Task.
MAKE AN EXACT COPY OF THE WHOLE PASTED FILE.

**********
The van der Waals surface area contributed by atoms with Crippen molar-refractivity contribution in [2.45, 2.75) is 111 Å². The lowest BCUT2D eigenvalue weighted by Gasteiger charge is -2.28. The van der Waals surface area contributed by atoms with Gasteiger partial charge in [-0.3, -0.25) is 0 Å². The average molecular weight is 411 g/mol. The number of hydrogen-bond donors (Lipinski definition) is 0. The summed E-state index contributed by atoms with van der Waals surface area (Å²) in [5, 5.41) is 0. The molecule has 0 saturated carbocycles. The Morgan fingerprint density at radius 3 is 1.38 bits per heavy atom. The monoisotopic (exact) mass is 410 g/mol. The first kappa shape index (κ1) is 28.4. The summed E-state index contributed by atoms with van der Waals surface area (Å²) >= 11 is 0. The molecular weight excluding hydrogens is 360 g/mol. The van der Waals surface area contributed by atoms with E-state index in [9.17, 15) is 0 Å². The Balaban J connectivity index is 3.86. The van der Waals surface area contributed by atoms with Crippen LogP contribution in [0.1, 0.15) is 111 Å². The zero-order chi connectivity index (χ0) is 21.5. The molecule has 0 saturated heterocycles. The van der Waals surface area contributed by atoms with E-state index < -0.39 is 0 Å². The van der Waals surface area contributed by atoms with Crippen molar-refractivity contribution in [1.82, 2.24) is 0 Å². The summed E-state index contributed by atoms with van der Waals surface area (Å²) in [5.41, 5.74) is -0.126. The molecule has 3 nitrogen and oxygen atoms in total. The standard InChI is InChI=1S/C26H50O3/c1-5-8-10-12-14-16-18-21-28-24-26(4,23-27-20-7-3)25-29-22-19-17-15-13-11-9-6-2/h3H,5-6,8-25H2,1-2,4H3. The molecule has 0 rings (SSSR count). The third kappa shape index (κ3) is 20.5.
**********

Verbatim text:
The van der Waals surface area contributed by atoms with Crippen molar-refractivity contribution in [2.45, 2.75) is 111 Å². The lowest BCUT2D eigenvalue weighted by Gasteiger charge is -2.28. The van der Waals surface area contributed by atoms with Gasteiger partial charge in [-0.3, -0.25) is 0 Å². The average molecular weight is 411 g/mol. The number of hydrogen-bond donors (Lipinski definition) is 0. The summed E-state index contributed by atoms with van der Waals surface area (Å²) in [5, 5.41) is 0. The molecule has 0 saturated carbocycles. The Morgan fingerprint density at radius 3 is 1.38 bits per heavy atom. The monoisotopic (exact) mass is 410 g/mol. The first kappa shape index (κ1) is 28.4. The summed E-state index contributed by atoms with van der Waals surface area (Å²) >= 11 is 0. The molecular weight excluding hydrogens is 360 g/mol. The van der Waals surface area contributed by atoms with E-state index in [9.17, 15) is 0 Å². The Balaban J connectivity index is 3.86. The van der Waals surface area contributed by atoms with Crippen LogP contribution in [0.1, 0.15) is 111 Å². The zero-order chi connectivity index (χ0) is 21.5. The molecule has 0 saturated heterocycles. The van der Waals surface area contributed by atoms with E-state index < -0.39 is 0 Å². The van der Waals surface area contributed by atoms with Crippen molar-refractivity contribution in [1.82, 2.24) is 0 Å². The summed E-state index contributed by atoms with van der Waals surface area (Å²) in [5.41, 5.74) is -0.126. The molecule has 3 nitrogen and oxygen atoms in total. The standard InChI is InChI=1S/C26H50O3/c1-5-8-10-12-14-16-18-21-28-24-26(4,23-27-20-7-3)25-29-22-19-17-15-13-11-9-6-2/h3H,5-6,8-25H2,1-2,4H3. The molecule has 0 rings (SSSR count). The third kappa shape index (κ3) is 20.5.